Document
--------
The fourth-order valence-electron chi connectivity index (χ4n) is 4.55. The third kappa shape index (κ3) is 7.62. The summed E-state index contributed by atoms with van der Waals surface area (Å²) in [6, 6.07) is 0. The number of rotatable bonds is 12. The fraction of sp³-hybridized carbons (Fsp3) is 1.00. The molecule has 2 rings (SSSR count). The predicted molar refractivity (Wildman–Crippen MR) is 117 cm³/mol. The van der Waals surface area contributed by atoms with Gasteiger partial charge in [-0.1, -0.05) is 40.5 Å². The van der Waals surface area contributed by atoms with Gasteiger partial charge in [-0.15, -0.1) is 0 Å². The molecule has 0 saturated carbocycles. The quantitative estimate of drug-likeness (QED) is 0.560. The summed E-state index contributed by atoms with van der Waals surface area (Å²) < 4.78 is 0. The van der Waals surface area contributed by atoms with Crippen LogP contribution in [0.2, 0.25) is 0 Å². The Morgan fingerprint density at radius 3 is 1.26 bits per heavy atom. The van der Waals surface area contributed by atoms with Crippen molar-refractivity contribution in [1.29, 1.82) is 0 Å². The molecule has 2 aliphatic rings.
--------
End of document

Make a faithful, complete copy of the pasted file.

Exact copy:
The fourth-order valence-electron chi connectivity index (χ4n) is 4.55. The third kappa shape index (κ3) is 7.62. The summed E-state index contributed by atoms with van der Waals surface area (Å²) in [6, 6.07) is 0. The number of rotatable bonds is 12. The fraction of sp³-hybridized carbons (Fsp3) is 1.00. The molecule has 2 rings (SSSR count). The predicted molar refractivity (Wildman–Crippen MR) is 117 cm³/mol. The van der Waals surface area contributed by atoms with Gasteiger partial charge in [-0.1, -0.05) is 40.5 Å². The van der Waals surface area contributed by atoms with Gasteiger partial charge in [-0.15, -0.1) is 0 Å². The molecule has 0 saturated carbocycles. The quantitative estimate of drug-likeness (QED) is 0.560. The summed E-state index contributed by atoms with van der Waals surface area (Å²) < 4.78 is 0. The van der Waals surface area contributed by atoms with Crippen LogP contribution in [0.2, 0.25) is 0 Å². The Morgan fingerprint density at radius 3 is 1.26 bits per heavy atom. The van der Waals surface area contributed by atoms with Crippen molar-refractivity contribution in [1.29, 1.82) is 0 Å². The molecule has 2 aliphatic rings.